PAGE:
A compass works by using a magnetized needle or other light-weight magnet on a free rotating pivot that allows the needle to react to the magnetic field of the earth. Because opposites attract, the southern pole of the needle points toward the magnetic north pole of the earth and helps navigators determine the general direction of north.
The earth has an iron core that is part liquid and part solid. It is believed the movement of the outer core, which is liquid, creates the planet's magnetic field. The earth's magnetic field has two poles: the north and south. Although the magnetic poles are not in the same place as the earth's geographic poles, they are close enough to allow navigators to use these poles with minor adjustments to assist with their navigation.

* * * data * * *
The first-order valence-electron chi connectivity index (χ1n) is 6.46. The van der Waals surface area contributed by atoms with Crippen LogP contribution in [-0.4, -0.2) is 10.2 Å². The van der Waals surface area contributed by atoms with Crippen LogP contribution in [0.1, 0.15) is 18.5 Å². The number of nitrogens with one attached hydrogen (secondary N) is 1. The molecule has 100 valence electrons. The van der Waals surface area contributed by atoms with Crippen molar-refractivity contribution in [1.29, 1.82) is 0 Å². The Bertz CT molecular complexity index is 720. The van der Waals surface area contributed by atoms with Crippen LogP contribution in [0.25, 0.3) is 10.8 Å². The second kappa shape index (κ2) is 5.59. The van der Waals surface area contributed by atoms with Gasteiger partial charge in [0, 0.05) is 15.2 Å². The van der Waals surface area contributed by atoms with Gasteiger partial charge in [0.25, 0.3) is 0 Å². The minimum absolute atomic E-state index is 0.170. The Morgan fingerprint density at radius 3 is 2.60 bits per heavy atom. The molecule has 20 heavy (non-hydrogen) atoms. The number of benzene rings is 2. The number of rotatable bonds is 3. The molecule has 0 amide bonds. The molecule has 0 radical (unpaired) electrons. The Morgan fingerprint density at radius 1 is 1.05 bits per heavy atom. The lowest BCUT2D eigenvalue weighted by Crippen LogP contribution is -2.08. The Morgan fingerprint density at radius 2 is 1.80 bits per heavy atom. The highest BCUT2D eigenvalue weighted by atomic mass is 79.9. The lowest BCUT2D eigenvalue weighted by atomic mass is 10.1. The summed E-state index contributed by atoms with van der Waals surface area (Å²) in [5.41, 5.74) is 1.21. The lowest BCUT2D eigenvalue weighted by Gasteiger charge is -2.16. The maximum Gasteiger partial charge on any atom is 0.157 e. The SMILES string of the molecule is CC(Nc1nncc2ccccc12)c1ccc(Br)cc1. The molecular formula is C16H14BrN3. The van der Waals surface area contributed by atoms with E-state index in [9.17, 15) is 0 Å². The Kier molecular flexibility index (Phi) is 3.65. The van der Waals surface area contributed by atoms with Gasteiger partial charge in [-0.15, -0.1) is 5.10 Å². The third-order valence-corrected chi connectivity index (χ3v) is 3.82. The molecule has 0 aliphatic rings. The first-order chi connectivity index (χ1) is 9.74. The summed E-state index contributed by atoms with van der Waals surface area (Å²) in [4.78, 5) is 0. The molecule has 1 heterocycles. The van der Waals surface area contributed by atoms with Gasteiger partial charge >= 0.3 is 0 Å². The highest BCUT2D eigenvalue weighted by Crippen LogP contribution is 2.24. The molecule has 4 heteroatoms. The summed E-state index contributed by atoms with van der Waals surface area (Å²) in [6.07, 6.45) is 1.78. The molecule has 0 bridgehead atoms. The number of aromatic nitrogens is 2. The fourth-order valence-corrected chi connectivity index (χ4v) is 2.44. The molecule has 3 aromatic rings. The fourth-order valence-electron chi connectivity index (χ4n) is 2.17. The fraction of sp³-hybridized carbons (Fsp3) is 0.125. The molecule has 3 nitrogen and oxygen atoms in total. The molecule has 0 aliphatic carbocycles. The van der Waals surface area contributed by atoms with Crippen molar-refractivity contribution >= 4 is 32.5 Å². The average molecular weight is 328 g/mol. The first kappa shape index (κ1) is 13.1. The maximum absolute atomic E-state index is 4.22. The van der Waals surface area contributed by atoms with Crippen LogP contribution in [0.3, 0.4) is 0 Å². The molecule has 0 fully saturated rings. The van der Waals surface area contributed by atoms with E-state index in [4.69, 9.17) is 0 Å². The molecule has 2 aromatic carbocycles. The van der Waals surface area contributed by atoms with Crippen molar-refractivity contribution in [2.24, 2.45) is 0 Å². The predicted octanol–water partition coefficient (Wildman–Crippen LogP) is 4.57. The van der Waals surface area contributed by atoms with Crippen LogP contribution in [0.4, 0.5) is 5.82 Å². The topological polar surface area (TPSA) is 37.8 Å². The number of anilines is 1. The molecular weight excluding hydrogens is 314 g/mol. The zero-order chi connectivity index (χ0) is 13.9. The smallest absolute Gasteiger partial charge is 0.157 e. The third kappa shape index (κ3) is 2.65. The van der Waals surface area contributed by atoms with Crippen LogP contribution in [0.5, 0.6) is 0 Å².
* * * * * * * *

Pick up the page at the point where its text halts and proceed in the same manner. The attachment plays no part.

Early explorers had to use stars and landmarks to navigate, making it very difficult to travel to destinations that were far away or unknown. The Chinese first used a compass during the Song dynasty. They allowed a magnetized piece of metal to float in a bowl of water, which served as the pivot needed for the compass to work. Compasses were not commonly used in the West until the 14th century and helped the nations of Europe to explore further and reach North and South America.